5 Tips for socialising with a new lifestyle

Uncategorized Jul 11, 2016

When it comes to diet, we’re often aware of how changing what we eat can affect our bodies and minds, but rarely do we talk about the impact it may have on our social lives.


For many of us, eating, drinking and socialising go hand in hand. We meet a friend for coffee, head to the pub for after work drinks, commiserate and celebrate with sweet treats and alcohol. It would seem that these things are inextricably combined. But do they have to be?


It can be difficult to adjust to socialising in a way that incorporates your new lifestyle. If you don’t drink alcohol you may not want to spend time in a pub, even if all your friends are there. Birthdays and celebrations usually involve cake, but that becomes less exciting when you don’t eat sugar and wheat. Even simple things like going to a friend’s for dinner can become difficult – people may be unsure what to cook for you, or you may worry about seeming too ‘fussy’.

Of course, there are plenty of alternatives that you can substitute for the food on offer. Maybe next time it’s a colleague’s birthday, you offer to make a cake – that way you can wow them with your avocado-cacao cake or your sugar-free, wheat-free beetroot sponge. Or next time you meet up with friends, suggest a restaurant that caters for your needs or an activity where you each bring a dish of your choice. Chances are they’ll love your recipes and you might change their minds about the whole thing – tasting is believing, after all.


Inevitably, however, there are times where supplying your own food or offering to take the lead isn’t an option, or you simply don’t want to. On these occasions you may have to deal more with negative reactions from your friends, family and co-workers.


When you start changing your diet, you may find that people don’t react the way you’d like them to. Instead of support, you find you’re met with judgment, defensive comments or disbelief. This usually has nothing to do with you, and everything to do with them, but it can still be hurtful and difficult to deal with.


It can be particularly difficult if it’s a tradition you have shared with someone, for example going out for cocktails every month. But just because you don’t drink or eat a certain thing anymore, doesn’t mean the end of your tradition. Focusing on the relationship rather than the activity can help with this. Think about what you enjoy about cocktails with that person – is it actually the alcohol or is it that you love their company and you have great conversations together?

In these situations, it’s helpful to remember that it doesn’t have to be a big deal. Things can easily be blown out of proportion so it can help to take the time to explain your new diet in a different way. For instance, rather than simply saying ‘I don’t eat sugar anymore,’ you could elaborate with ‘I’ve cut out sugar as I find it really effects my mood and I want to feel happier and healthier.’ Any good friend will want to support you in feeling better, and if they don’t, perhaps it’s time to re-examine that relationship.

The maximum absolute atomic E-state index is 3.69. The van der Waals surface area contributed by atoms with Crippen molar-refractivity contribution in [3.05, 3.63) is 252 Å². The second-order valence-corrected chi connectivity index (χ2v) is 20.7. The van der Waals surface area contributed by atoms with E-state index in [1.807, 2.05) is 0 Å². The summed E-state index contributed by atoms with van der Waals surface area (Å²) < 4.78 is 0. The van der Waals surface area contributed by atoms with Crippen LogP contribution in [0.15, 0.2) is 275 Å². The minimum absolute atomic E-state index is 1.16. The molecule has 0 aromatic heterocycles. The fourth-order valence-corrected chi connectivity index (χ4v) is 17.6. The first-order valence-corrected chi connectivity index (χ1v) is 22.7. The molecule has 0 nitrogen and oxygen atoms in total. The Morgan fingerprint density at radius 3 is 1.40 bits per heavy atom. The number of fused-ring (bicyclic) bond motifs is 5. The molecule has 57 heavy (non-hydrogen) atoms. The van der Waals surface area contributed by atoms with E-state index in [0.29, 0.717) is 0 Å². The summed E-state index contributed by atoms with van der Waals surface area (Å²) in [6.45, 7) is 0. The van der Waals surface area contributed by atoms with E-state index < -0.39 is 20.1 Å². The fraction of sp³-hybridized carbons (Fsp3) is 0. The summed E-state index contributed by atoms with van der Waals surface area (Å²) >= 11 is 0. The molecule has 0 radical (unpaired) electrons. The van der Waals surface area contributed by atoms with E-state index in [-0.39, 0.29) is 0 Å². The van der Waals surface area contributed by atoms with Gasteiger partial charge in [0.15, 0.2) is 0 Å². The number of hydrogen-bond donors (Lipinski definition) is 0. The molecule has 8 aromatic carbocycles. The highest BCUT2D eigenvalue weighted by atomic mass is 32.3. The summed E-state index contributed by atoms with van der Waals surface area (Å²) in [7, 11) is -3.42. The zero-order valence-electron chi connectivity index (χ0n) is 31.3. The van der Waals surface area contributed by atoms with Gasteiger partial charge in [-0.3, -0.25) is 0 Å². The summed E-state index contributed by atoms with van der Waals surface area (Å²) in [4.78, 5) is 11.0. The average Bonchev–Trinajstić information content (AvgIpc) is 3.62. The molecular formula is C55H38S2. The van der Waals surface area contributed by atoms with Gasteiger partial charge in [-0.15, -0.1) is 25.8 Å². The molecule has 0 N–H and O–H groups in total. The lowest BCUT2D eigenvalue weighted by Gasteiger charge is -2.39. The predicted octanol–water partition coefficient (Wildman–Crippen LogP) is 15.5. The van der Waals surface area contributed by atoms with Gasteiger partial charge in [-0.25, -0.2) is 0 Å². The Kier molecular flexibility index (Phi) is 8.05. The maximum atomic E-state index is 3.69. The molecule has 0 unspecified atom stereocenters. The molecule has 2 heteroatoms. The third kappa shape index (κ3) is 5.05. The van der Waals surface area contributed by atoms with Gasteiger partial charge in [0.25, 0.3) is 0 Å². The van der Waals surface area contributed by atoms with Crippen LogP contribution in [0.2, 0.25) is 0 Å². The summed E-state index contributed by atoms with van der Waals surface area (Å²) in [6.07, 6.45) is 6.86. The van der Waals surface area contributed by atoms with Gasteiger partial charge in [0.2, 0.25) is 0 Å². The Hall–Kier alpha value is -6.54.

Perhaps the person who makes you feel bad about your lifestyle choices isn’t the type of person you want in your life. I’m obviously not suggesting that you have to cut everyone who makes a joke about your healthy lifestyle out of your life immediately, but if someone really can’t see past your eating habits, you might want to start spending more time with the people who do.


It can be hard to navigate your social life when you start to make changes to your diet and lifestyle, but it can also open new doors. You might lose some friends, but you will gain new friends who share your values. You might miss out on a few trips to the pub, but you will start to focus on the activities that make you feel good. And, of course, at the heart of this journey are the reasons you have for making the changes in the first place. As long as you keep reminding yourself of those reasons, even when things feel tough, everything else will fall into place.

5 Tips for fitting your social life into your new lifestyle 

Suggest a recipe. If a friend invites you for dinner, but isn’t sure what you can eat – tell them. Suggesting a recipe takes the pressure of them to pick something and guarantees they’ll prepare something you can eat. It also reminds them that you’re not trying to exclude them, you’re just trying to exclude certain foods!
Make the decision. Similarly, why not suggest the restaurant next time you go for dinner with a group? You’ll be happy with the food, they’ll be grateful not to have to organise anything, and you can try somewhere new together.
Focus on the relationship, not the activity. Think about why you want to spend time with someone and remember that that reason exists without food and alcohol. Find something you can do that doesn’t revolve around indulging, or is indulgent in a different way.
Take a walk. If you’re missing your usual chat over a glass of wine, a walk can be great way to get talking. In the open air and without the usual distractions, you’ll find the conversation flows just as easily. And you’ll get some exercise too!
Make new traditions. There will be traditions that will fade away when you start to eat differently, but that doesn’t mean you can’t make new ones. It may take time, but it will be totally worth it!

 For more blog posts by Maria Moore please visit mooreofthis.co.uk


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